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The Tetris effect: could gaming cure cigarette cravings?

HealthBy Sunday World
The Tetris effect: could gaming cure cigarette cravings?

It was a favourite game of the 80s and is still popular today, but now it seems that the computer game Tetris isn't just good for passing the time - it can also reducing cravings. New research has found that the tile matching game can help stop the urge to smoke.

Psychologists from Plymouth University asked a group of students to document whenever they felt a craving and state how strong it was, before reporting back again 15 minutes later. While half were left to their own devices in the time between the two checks, the other half were given an iPad with the block-busting game on it to play for a quarter of an hour.

The gamers' cravings were found to have dropped by a fifth compared to those who hadn't played Tetris.

The researchers believe the game works because it uses the same mental processes as the part of the brain that fantasises about fulfilling the craving.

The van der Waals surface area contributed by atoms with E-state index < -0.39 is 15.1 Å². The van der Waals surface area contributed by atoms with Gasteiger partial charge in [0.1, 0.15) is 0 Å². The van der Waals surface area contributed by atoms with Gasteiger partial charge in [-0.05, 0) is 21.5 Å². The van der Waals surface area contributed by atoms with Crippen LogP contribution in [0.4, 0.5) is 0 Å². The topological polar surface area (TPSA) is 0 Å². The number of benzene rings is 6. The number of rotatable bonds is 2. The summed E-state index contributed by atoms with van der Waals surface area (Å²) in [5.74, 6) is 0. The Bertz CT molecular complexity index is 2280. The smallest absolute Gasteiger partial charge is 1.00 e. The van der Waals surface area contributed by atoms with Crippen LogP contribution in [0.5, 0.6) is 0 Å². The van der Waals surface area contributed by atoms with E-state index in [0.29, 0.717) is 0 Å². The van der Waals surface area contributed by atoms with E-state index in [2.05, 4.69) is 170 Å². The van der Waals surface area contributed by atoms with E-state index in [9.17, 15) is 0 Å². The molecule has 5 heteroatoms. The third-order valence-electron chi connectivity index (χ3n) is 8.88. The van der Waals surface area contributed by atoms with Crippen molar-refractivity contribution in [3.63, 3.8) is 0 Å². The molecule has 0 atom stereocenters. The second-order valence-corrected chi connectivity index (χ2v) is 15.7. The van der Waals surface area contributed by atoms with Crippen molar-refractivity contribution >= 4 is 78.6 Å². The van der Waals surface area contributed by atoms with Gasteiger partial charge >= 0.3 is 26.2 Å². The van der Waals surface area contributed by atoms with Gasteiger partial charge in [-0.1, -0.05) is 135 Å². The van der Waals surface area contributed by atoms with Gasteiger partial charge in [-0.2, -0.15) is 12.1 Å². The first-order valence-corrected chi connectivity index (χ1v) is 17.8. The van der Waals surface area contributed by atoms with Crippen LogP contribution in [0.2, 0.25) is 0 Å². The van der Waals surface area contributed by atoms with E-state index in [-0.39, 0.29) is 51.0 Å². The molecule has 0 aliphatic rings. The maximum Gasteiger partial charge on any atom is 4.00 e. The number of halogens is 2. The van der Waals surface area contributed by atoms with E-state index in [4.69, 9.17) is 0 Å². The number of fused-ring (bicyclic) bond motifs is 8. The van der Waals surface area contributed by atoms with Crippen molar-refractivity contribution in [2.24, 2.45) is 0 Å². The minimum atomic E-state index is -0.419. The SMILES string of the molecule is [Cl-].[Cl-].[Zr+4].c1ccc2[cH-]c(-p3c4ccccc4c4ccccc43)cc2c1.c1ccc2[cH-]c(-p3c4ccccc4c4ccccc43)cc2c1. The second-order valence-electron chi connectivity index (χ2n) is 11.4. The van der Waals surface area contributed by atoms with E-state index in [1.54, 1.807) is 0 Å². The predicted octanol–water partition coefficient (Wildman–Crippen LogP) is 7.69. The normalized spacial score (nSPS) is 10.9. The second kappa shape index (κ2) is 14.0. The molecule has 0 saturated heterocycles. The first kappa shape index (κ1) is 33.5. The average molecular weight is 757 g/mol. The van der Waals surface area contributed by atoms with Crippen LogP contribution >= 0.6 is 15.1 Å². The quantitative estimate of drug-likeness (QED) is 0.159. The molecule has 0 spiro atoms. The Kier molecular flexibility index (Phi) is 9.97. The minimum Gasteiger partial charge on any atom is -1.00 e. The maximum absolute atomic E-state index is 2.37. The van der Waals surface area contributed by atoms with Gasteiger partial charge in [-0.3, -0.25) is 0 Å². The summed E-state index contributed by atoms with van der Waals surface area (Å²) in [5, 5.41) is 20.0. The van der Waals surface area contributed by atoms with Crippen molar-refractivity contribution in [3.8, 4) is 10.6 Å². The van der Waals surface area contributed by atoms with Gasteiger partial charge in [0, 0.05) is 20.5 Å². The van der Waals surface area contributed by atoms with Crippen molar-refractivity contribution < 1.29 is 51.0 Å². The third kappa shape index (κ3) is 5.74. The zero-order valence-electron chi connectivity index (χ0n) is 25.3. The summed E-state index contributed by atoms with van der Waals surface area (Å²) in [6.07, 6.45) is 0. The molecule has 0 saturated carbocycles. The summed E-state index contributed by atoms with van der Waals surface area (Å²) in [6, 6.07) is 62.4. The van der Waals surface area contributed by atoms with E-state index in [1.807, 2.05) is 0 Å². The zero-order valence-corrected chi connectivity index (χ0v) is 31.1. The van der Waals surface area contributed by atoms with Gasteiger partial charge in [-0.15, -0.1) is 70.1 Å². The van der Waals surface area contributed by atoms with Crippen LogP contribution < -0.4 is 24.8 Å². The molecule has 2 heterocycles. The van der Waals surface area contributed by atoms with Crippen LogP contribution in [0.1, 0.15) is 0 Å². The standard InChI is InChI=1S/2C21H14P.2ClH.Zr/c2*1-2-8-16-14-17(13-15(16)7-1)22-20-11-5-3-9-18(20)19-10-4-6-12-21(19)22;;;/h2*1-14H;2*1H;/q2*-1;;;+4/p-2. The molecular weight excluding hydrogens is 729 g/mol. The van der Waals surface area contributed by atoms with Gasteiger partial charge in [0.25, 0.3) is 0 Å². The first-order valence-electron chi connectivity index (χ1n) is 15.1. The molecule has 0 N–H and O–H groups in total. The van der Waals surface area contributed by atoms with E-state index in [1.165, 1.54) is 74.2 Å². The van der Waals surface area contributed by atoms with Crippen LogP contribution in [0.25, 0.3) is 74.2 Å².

"This is the first demonstration that cognitive interference can be used outside the lab to reduce cravings for substances and activities other than eating," said Professor Jackie Andrade of Plymouth University. "We think the Tetris effect happens because craving involves imagining the experience of consuming a particular substance. Playing a visually interesting game like Tetris occupies the mental processes that support that imagery. It is hard to imagine something vividly and play Tetris at the same time."

The team conducted the week long experiment focusing on 31 undergraduates, aged between 18 and 27. The study also saw input from Queensland University of Technology, Australia.

"The impact of Tetris on craving was consistent across the week and on all craving types. People played the game 40 times on average but the effect did not seem to wear off," Professor Jon May, also of Plymouth University added. "This finding is potentially important because an intervention that worked solely because it was novel and unusual would have diminishing benefits over time as participants became familiar with it."

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